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Telman v. Hoyt

Appellate Court of Connecticut

November 19, 2019

Kathleen TELMAN
v.
Gary W. HOYT et al.

         Argued September 18, 2019

         Superior Court in the judicial district of New Haven, Hon. Richard E. Burke, judge trial referee, Hon. Richard E. Burke, judge trial referee.

         Andrew S. Knott, with whom, on the brief, was Robert J. Santoro, for the appellant (plaintiff).

         Lavine, Devlin and Harper, Js.

          OPINION

          PER CURIAM.

         [194 Conn.App. 378] The plaintiff, Kathleen Telman, appeals from the trial court’s judgment denying

Page 519

her motion to set aside the verdict as to damages and for additur. On appeal, the plaintiff claims that the court abused its discretion in denying her motion to "set aside [the] verdict" as to damages and for additur because the court’s award of attorney’s fees to the plaintiff was so low that it shocks the conscience. We conclude that the trial court did not abuse its discretion in denying [194 Conn.App. 379] the plaintiff’s motion for additur as to attorney’s fees and, therefore, affirm the judgment.

         The following procedural history and facts are relevant to our resolution of this claim. The plaintiff commenced the present action against the defendants, Gary W. Hoyt and Karen A. Hoyt,[1] by way of summons and complaint. The complaint set out nine causes of action that sounded, inter alia, in fraud. The plaintiff alleged that on November 20, 2015, she purchased real property located at 1958 Hartford Turnpike, North Haven (property) from the defendants. In the defendants’ residential property condition disclosure report (disclosure), they stated that "[m]onsoon rains may result in slight water in [the] garage"; (internal quotation marks omitted); and that there were no other water drainage problems associated with the property. The plaintiff alleged that the defendants knew that water intrusion occurred in the garage with normal rainfall and also that there were other drainage problems associated with the landscaping on the property. Therefore, the plaintiff alleged that the defendants committed fraud in their sale of the property by making false representations in the disclosure.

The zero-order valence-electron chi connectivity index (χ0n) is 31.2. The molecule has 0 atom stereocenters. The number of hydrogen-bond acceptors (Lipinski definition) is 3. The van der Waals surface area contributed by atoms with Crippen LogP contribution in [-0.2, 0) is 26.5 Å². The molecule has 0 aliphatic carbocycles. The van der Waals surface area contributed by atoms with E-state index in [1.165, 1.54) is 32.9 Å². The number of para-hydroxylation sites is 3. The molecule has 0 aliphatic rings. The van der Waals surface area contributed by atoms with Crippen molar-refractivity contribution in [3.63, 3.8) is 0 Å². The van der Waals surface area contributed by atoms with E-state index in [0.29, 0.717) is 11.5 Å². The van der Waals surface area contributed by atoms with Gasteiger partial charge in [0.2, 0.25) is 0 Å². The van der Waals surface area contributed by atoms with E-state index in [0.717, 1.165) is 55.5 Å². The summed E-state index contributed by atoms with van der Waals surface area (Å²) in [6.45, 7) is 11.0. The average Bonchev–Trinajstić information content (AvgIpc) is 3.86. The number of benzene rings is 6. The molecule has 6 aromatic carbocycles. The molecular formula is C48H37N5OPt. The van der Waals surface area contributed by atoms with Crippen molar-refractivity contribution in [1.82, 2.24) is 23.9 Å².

The defendants filed appearances in the present case but failed to plead in response to the plaintiff’s amended complaint. Accordingly, the plaintiff filed a motion for default pursuant to the defendants’ failure to plead, which was granted by the clerk.

         On April 24, 2017, the court held a hearing in damages. The defendants did not appear at the hearing and, therefore, the plaintiff’s claims were uncontested. The plaintiff presented evidence with respect to the damages [194 Conn.App. 380] she sustained as a result of the defendants’ fraud. Her excavation expert testified that it would cost $19,000 to cure the drainage issues associated with the property. The plaintiff also testified that she spent 197 hours landscaping the property before she realized that there were drainage problems that ruined her landscaping efforts. The plaintiff requested $6,402.05 as compensation for her time spent on her ruined landscaping efforts, which was calculated on the basis of the hourly rate she earned from employment.[2] The plaintiff sought punitive damages, including attorney’s fees, on the basis of the defendants’ fraud. The plaintiff’s counsel presented evidence of $1,462.35 in court costs and $27,480 in attorney’s fees.[3]

         Soon after the hearing, the court rendered judgment as to damages. The court awarded the plaintiff damages in the total amount of $24,462.35, which included $19,000 in compensatory damages, $1462.35 in taxable costs, and $4000 for

Page 520

attorney’s fees. The court also ordered postjudgment interest in the amount of 6 percent per annum. The plaintiff then filed a motion to "set aside [the] verdict" as to damages and for additur pursuant to Practice Book § 16-35.[4] In support of her motion, the plaintiff argued that the court did not properly apply the law to the facts of the case because it failed to consider the plaintiff’s lost ...


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